St. Francis Borgia said that though his sermons often pleased neither himself nor others, through a wrong choice of arrangement of subject, yet they always produced fruit, because he did all he could for his own part, and always purely for God.
The same truth is illustrated by the incident of the two little copper coins which the widow in the Gospel cast into the treasury. Our Lord declared that she had put in more than the others, though perhaps there were some who gave gold or silver pieces. There could be no reason for this except that she must have given that small amount with more love than the rest, who, as the Lord Himself added, gave out of their superabundance while she, on account of her poverty, was obliged to subtract the little she gave from her daily living.
8. Doing our work well consists in a very pure intention and strong purpose of pleasing God alone. This may be called the principle or the soul of our actions, and it gives them all their value and renders them easy and pleasing to us—-St. Francis de Sales
St. Mary Magdalen de’ Pazzi constantly taught her novices to offer all their actions to God, even the smallest. And to establish them firmly in this practice, she would sometimes ask them unexpectedly why they were doing whatever they were engaged upon; and if they answered that they were doing it without supernatural intention, she added: “Do you not see that you are thus losing merit? God does not accept such actions.”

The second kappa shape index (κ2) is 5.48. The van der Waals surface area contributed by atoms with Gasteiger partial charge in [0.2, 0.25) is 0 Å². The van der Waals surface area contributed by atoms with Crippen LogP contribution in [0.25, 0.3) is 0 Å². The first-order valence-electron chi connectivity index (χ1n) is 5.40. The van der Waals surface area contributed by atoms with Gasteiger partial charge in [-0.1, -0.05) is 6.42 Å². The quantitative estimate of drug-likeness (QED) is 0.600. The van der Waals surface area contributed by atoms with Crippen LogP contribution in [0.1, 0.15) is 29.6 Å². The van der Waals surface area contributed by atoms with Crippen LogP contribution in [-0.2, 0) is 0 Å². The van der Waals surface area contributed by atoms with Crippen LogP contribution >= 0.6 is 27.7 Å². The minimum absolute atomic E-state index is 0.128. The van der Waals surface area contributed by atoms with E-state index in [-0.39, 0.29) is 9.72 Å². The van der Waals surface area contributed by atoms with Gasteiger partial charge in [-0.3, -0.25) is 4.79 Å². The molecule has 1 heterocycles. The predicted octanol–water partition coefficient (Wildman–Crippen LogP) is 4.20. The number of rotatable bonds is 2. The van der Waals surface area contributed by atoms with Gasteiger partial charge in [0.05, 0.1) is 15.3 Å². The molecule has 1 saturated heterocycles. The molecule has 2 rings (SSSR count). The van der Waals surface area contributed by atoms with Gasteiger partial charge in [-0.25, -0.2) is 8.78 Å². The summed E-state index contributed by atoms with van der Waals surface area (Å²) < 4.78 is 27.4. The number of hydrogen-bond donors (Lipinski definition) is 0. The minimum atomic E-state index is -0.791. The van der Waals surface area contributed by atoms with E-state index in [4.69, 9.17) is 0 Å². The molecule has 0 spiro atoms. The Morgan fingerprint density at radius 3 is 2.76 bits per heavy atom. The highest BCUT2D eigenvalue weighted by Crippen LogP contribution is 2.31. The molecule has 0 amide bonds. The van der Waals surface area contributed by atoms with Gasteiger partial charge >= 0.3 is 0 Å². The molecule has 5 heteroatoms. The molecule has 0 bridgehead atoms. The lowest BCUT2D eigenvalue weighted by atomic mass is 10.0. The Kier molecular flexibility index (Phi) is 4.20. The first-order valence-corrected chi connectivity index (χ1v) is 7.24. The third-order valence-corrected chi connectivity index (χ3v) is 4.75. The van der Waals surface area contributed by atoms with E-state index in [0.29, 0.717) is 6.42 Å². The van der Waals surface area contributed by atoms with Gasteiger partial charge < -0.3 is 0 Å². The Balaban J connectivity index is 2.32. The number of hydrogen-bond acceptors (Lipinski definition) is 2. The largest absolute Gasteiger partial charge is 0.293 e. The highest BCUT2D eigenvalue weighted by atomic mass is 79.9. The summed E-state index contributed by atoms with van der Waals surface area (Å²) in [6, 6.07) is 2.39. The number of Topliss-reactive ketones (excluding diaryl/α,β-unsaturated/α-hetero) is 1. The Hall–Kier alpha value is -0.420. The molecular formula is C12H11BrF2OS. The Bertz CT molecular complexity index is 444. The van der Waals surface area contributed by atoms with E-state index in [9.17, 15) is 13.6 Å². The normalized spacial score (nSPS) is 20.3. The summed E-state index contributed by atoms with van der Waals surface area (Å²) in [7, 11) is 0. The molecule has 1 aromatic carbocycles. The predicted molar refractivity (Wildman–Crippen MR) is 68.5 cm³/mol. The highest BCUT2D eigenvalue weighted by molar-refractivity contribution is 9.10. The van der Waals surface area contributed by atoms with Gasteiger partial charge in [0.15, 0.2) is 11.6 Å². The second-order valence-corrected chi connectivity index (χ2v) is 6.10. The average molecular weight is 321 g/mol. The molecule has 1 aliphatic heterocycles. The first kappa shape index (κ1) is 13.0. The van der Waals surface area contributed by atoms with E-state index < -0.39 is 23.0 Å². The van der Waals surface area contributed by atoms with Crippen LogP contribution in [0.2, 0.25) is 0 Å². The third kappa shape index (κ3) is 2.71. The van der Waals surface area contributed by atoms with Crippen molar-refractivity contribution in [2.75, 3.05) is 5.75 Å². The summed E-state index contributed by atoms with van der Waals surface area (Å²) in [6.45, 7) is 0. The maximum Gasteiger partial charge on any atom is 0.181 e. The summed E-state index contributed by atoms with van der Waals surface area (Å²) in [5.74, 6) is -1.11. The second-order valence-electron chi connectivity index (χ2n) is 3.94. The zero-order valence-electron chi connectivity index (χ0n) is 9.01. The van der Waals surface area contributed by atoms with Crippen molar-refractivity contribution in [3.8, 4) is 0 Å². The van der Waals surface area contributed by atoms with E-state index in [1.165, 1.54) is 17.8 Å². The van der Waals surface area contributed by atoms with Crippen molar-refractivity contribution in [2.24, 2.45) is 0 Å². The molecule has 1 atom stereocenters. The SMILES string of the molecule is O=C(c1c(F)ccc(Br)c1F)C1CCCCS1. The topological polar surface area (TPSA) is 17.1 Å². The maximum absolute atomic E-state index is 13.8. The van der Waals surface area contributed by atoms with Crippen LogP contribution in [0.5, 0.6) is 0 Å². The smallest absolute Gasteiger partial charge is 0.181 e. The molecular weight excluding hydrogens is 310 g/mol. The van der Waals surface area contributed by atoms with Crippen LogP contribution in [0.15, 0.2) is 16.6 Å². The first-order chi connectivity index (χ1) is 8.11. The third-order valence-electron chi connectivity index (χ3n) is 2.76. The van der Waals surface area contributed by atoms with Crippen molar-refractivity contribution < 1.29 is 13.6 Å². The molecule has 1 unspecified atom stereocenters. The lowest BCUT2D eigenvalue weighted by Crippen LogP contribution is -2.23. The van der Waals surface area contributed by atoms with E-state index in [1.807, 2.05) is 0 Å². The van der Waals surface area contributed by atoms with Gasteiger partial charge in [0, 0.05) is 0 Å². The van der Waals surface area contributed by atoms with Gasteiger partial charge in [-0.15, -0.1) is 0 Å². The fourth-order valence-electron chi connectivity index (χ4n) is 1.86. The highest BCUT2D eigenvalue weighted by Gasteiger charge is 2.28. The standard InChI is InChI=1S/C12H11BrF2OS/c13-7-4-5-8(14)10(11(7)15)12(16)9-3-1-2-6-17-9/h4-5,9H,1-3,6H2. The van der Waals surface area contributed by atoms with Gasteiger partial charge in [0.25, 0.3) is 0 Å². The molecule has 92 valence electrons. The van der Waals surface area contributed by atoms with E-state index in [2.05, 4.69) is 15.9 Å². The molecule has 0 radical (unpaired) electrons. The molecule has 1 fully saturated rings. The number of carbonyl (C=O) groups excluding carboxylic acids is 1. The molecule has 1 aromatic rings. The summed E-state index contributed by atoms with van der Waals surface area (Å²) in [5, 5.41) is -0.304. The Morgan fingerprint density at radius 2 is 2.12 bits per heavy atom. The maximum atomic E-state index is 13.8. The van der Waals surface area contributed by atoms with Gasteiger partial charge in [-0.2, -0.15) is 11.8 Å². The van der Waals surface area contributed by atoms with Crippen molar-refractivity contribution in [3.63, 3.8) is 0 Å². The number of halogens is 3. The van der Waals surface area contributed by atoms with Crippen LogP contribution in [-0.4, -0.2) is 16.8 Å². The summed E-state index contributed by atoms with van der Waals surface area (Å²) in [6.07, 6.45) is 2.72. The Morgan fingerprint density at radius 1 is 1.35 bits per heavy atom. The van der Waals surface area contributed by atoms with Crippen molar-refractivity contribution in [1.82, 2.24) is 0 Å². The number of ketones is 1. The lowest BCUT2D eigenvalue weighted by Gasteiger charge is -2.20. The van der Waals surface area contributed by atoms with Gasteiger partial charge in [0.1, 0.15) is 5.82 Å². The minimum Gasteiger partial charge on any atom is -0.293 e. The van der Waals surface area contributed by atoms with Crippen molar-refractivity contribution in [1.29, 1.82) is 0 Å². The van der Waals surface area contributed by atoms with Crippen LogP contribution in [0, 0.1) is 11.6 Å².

We read in Ecclesiastical History that the Abbot Pambo, seeing a dancing girl gaily dressed and adorned, began to weep. Being asked why he did so, he answered: “Because, alas! I do not use as much care and diligence in seeking to please God by my works, as this girl employs in adorning herself to please men.”
9. What are the works upon which all our profit and all our perfection depends? All those which it is our lot to perform, but especially the ordinary ones that we do every day. These are the most frequent, and therefore upon these, more than upon others, we ought to fix our eyes and to employ our attention and diligence. The measure of their perfection will be the measure of our own. If we do them perfectly, we shall be perfect; if imperfectly, imperfect. Here, precisely, is the difference between the perfect and the imperfect Religious. It is not that one does different things from the other; but one does ordinary things with perfection, and the other with imperfection and tepidity. —-St. Alphonsus Rodriguez
When St. Gertrude was young she did nothing except what her companions did; indeed, she did less; for there were many things that she was not permitted to do, on account of her delicate health. Yet she was more perfect than they. Now, how did this Saint attain such lofty perfection? In this way: The very things that she did at the same time with the others, she did with greater perfection than they.
It is said of St. Stanislaus Kostka that though he did only the same things that others did, yet the excellence with which he did them made it seem that he did more.